'Couldn't they find work elsewhere? After all, we have a fairly healthy economy.'
'The economy would be crippled if these people weren't paid the exorbitant amounts paid to telecommunications workers.'
'Not these people,' admitted Duff.
'Are you saying there is something peculiar about the people who VastTel has employed?'
'Well, yes,' said Duff. Holton-Lacey was now frantically shaking his head. The cameraman saw his gestures in the corner of his eye and quickly swung round to get him in shot.
'These people are all inept. They are, basically, unemployable.'
'And you have been paying this company to employ these people, so they didn't show up in the unemployment statistics.'
Clearly, she had done her homework. All she was looking for was a confession. Duff assumed the game was up, and, if he was going to go down for this, he wanted Holton-Lacey to go down with him. He decided to explain more.
'Well, it wasn't a question of showing up in the statistics. It was a fear that the economy would be crippled if all these people weren't paid the exorbitant amounts paid to telecommunications workers.'
Botherington was trying hard to contain her excitement. This was gold.
'So, how did you plan to stop this happening?' she asked.
'Well, it wasn't my plan. We have Holton-Lacey over there to thank for this. He killed them, all of them.'
Botherington gasped. She looked at the finance minister, who was, rather feebly, trying to cover his head with a box of Wheety-bits. The box wasn't empty, and the contents were cascading down his pyjamas.
'We have Holton-Lacey over there to thank for this. He killed them, all of them.'
Botherington could see it as the picture for the morning's newspapers. The headline 'Cereal Killer' immediately sprang to mind.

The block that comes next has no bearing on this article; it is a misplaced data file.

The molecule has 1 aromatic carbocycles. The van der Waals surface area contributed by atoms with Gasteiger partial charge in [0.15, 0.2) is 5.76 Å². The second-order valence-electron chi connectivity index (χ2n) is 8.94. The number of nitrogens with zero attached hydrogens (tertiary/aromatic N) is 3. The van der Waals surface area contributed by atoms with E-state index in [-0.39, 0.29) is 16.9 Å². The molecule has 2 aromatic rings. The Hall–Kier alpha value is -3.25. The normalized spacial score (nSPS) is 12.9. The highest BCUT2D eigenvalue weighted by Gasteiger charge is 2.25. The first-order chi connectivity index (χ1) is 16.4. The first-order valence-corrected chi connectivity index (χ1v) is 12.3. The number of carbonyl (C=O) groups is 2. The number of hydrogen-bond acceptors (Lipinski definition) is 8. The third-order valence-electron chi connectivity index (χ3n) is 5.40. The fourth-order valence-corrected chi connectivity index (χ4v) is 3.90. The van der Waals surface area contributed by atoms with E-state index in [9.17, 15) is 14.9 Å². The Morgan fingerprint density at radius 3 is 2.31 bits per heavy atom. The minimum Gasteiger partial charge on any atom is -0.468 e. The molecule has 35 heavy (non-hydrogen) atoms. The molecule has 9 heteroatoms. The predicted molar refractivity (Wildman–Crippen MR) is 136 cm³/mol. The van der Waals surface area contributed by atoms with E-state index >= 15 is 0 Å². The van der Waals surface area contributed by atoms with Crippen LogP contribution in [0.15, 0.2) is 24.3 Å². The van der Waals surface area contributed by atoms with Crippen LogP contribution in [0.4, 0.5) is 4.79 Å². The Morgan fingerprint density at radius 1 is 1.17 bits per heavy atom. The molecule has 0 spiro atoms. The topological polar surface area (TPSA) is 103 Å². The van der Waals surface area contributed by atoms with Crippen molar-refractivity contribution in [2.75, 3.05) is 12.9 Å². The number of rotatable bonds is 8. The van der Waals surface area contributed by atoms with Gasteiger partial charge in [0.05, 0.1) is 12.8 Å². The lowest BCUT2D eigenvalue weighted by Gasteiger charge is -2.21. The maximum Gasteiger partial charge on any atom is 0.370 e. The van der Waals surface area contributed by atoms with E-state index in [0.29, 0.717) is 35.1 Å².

Duff went on to explain what he knew about the Redundancy Plan, and how it had been used to kill everyone who worked for VastTel. With no employees, and starved of government support, the company would collapse in a financial heap. They would then set up a new phone company — one that the government owned — that would take over the mantle of employing the unemployable.
'I think Holton-Lacey assumed that nobody would notice how many people had suddenly disappeared. Or, at least, they wouldn't realise they all worked for the same company.'
The finance minister was no longer following what had been said. He had left the room and fled the building, running across the grounds of the Lodge clad only in his — or, more accurately, a pair of the prime minister's — pyjamas.
Botherington, meanwhile, was torn between getting more incriminating information from the prime minister, and getting down to the VastTel headquarters. She had to see if Jimi Jones was still alive. It was a pity that tens of thousands of unemployable people had been subject to mass murder, but it was downright atrocious if the government had gone and killed off someone who she suspected was the love of her life, long before they'd had a chance to make babies and nauseate people with their own smug, mutual happiness.
The Incumbent is Phil Dobbie's first novel and these excerpts have been used with his permission. All characters appearing in this work are fictitious. Any resemblance to real persons, living or dead, is purely coincidental. To purchase the entire novel in digital format, click here. It is also available in printed format ... for more details click here.